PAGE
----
The kid might well be on his way home from a job that paid under the minimum wage, in some kip where the manager didn't bother to ask his surname. In his head, though, he was motoring through the 'hood on his way to score a couple of keys of blow, ready to get down and dirty with a bitch or two and waste any muthafucka that got in the way. The kid gunned the engine, leaning forward as he glanced to his left, then turned right and kicked off, the screech of the tyres almost as loud as the scream of the engine.
The first time Callaghan had got that buzz he was fifteen, and behind the wheel of a stolen Lexus. Fifteen and immortal, fifteen and in no doubt he was a natural-born driver who could fishtail his way out of the tightest corner. And so it was, until two years later, lost in the wagon-wheel layout of Marino, with a squad car somewhere behind, he cut a corner too close and ended up clipping a lamp-post. When the ambulance crew took him out of the wreck he was smiling, his head still full of that buzz.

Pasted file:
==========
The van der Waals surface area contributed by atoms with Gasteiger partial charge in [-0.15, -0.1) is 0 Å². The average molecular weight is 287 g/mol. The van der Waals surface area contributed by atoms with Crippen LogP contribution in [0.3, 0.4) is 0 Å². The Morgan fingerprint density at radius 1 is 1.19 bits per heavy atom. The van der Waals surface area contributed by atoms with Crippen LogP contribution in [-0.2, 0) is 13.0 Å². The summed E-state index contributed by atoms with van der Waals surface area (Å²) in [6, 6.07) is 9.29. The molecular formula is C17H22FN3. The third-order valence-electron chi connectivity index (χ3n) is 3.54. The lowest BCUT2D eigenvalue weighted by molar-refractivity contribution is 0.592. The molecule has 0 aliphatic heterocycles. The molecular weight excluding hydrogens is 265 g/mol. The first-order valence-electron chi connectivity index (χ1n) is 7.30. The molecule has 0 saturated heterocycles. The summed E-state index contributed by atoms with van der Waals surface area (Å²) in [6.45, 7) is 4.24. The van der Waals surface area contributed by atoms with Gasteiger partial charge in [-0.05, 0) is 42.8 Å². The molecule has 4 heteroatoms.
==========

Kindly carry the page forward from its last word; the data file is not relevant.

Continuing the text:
Callaghan felt a shiver now, remembering. There was no cure except time for that mixture of testosterone, arrogance, courage, and stupidity.
He walked through a narrow passageway and out into a wide and overgrown area of green stretching across a dozen acres. With a bit of work it might make a nice little park, but that wasn't in anyone's budget, so it wouldn't get done. The landscape was uneven, full of hillocks and hollows. The tarred surface of the pathway that cut through it was encrusted here and there with sprinklings of broken glass.